By Narinder Hooda, Minority Rights Day 2021: A society is judged by how it treats its weakest sections. If India seriously aspires to find a proud place in the global community, it must isolate its minorities. We need to instill in our people a sense of duty and care for our minorities. Justice and Equality , […]
By Narinder Hoda
Minority Rights Day 2021: A community is judged by how it treats its weakest sections. If India seriously aspires to find a proud place in the global community, it must isolate its minorities. We need to instill in our people a sense of duty and care for our minorities. Justice and equality, respect for the privacy and dignity of our fellow human beings, especially minorities, is an indispensable condition of a secular society as we claim ourselves. Unfortunately, increased hate speech, random killings, disinformation spread through social media, and false historical accounts, spurring anti-minority sentiment, are prevalent today. Political parties resort to religious polarization as the cheapest ploy for electoral victory without realizing the high cost to us as a nation.
NRC-CAA, anti-diversion laws in the garb of checking so-called love jihad, cow protection laws in various states, forcing meat shops to close during Hindu ceremonies and now recent protests in Gurugram against reading namaaz in designated open spaces reflect anti-minority psychics.
India is one of the most religiously diverse countries globally, consisting of a Hindu majority and its minorities being Muslims, Christians, Sikhs, Buddhists, Jains, and Zoroastrians. Minority struggles revolve around identity. People who feel attacked because of their religious or ethnic identity provoke an aggressive reaction because they believe their place in society is under attack and feel alienated in their own country. To assert their rights, these societies end up being very defensive, reducing their chances of assimilation into the mainstream. The loss suffered by our society as a result of this alienation is immeasurable.
Even after more than seven decades of independence, the majority minority is the main subject of prime-time discussions on news channels. Democracy is the rule of the majority. However, the rule of a majority society goes against the basic principles of democracy itself. The cornerstone of democracy is inclusivity, equality and the rights of minorities along with others. The preamble to our Constitution defines India as a sovereign, socialist, secular and democratic republic. Secularism is a basic structure of the constitution which basically means that its secular character cannot be eroded even by Parliament as upheld by the Supreme Court in SR Bommai Vs UOI.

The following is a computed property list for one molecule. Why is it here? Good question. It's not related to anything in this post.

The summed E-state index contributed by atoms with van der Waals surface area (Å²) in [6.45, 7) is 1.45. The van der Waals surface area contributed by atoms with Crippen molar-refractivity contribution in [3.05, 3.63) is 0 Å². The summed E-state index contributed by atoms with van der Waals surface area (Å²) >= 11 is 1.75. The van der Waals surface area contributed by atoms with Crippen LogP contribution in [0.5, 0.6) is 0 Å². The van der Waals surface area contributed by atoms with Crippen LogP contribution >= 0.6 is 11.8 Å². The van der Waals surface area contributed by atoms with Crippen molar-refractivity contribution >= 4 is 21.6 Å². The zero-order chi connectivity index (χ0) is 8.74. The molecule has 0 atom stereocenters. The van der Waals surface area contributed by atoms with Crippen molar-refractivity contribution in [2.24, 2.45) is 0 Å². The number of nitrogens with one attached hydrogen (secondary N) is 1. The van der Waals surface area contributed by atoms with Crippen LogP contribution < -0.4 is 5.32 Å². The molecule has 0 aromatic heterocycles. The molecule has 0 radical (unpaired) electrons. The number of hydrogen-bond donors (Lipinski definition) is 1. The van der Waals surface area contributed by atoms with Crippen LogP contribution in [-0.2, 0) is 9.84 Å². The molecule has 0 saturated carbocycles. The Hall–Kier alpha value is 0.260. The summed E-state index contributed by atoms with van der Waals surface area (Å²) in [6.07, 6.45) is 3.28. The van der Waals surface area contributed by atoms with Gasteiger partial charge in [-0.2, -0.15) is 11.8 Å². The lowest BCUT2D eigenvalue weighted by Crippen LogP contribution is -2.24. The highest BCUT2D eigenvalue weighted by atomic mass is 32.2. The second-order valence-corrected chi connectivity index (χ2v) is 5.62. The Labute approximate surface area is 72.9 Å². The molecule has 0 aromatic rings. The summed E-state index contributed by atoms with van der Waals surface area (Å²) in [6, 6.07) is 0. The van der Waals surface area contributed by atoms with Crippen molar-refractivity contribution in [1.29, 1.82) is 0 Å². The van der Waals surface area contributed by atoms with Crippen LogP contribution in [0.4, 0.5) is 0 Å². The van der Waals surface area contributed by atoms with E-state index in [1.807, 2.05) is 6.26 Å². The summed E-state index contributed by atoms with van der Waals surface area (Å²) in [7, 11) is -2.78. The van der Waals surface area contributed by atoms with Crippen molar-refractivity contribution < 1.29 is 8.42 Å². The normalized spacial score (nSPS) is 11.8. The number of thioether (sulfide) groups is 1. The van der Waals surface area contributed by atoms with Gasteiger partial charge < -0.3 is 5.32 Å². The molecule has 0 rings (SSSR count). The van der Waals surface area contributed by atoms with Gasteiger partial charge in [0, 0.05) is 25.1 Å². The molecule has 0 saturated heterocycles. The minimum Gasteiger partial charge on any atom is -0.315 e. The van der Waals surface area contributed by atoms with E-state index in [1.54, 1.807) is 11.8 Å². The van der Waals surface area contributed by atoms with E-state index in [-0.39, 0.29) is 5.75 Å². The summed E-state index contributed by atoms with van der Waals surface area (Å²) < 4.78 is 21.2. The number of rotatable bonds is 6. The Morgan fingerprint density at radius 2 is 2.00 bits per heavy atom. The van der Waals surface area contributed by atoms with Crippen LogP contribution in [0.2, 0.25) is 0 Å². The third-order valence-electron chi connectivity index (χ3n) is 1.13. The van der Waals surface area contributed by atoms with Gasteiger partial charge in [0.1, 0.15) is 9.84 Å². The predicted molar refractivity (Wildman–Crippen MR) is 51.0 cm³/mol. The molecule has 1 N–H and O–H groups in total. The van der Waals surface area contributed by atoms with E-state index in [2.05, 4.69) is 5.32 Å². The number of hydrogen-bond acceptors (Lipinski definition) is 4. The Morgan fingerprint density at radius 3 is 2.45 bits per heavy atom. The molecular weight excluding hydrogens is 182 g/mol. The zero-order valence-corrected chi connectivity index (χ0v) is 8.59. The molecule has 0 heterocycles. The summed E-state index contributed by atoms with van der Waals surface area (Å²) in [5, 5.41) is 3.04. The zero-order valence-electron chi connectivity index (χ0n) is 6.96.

To secure the rights of minority communities, Dr. Ambedkar put forward a non-parliamentary executive body with the prime minister to be elected by the entire assembly and representatives of the various communities in the cabinet to be elected by the members of these minority communities in the legislature by a single transferable vote.
During the Constituent Assembly debates, Dr Ambedkar emphasized that in elections to Parliament or Legislatures, candidates from the majority community must secure minimum votes from the minority community in order to be declared elected. However, none of Dr. Ambedkar’s aforementioned proposals were accepted for lack of required support.
The prevailing societal atmosphere proves that the fear of the architect of our constitution was not without foundation. Sectarian polarization in elections has gained momentum over the past few years at an alarming rate. Politicians do not hesitate to resort to sectarian undertones to foment sectarian polarization in elections. This twisted trend must be curbed. The integration of minorities into the mainstream is indispensable for national unity.
The writer is a senior attorney working on the Supreme Court. The opinions expressed are subjective and do not reflect the official position or policy of Financial Express Online.
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